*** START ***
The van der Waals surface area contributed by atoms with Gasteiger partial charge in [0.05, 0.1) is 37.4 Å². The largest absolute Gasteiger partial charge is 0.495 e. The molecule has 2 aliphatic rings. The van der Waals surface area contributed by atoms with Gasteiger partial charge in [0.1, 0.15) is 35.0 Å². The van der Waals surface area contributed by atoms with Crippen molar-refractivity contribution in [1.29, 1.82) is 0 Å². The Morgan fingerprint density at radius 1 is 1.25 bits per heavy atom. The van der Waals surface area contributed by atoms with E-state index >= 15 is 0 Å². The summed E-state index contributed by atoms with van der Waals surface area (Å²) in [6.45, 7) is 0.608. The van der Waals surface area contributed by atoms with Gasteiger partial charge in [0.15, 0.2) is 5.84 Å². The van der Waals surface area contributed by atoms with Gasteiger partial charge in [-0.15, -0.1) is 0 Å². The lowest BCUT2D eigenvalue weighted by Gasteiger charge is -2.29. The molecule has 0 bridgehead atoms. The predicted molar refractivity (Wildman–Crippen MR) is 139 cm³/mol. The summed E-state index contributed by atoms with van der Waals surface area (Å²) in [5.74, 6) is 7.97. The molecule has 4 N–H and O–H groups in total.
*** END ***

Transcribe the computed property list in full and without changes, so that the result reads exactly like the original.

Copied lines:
The van der Waals surface area contributed by atoms with Gasteiger partial charge in [0.05, 0.1) is 37.4 Å². The largest absolute Gasteiger partial charge is 0.495 e. The molecule has 2 aliphatic rings. The van der Waals surface area contributed by atoms with Gasteiger partial charge in [0.1, 0.15) is 35.0 Å². The van der Waals surface area contributed by atoms with Crippen molar-refractivity contribution in [1.29, 1.82) is 0 Å². The Morgan fingerprint density at radius 1 is 1.25 bits per heavy atom. The van der Waals surface area contributed by atoms with E-state index >= 15 is 0 Å². The summed E-state index contributed by atoms with van der Waals surface area (Å²) in [6.45, 7) is 0.608. The van der Waals surface area contributed by atoms with Gasteiger partial charge in [0.15, 0.2) is 5.84 Å². The van der Waals surface area contributed by atoms with Gasteiger partial charge in [-0.15, -0.1) is 0 Å². The lowest BCUT2D eigenvalue weighted by Gasteiger charge is -2.29. The molecule has 0 bridgehead atoms. The predicted molar refractivity (Wildman–Crippen MR) is 139 cm³/mol. The summed E-state index contributed by atoms with van der Waals surface area (Å²) in [5.74, 6) is 7.97. The molecule has 4 N–H and O–H groups in total.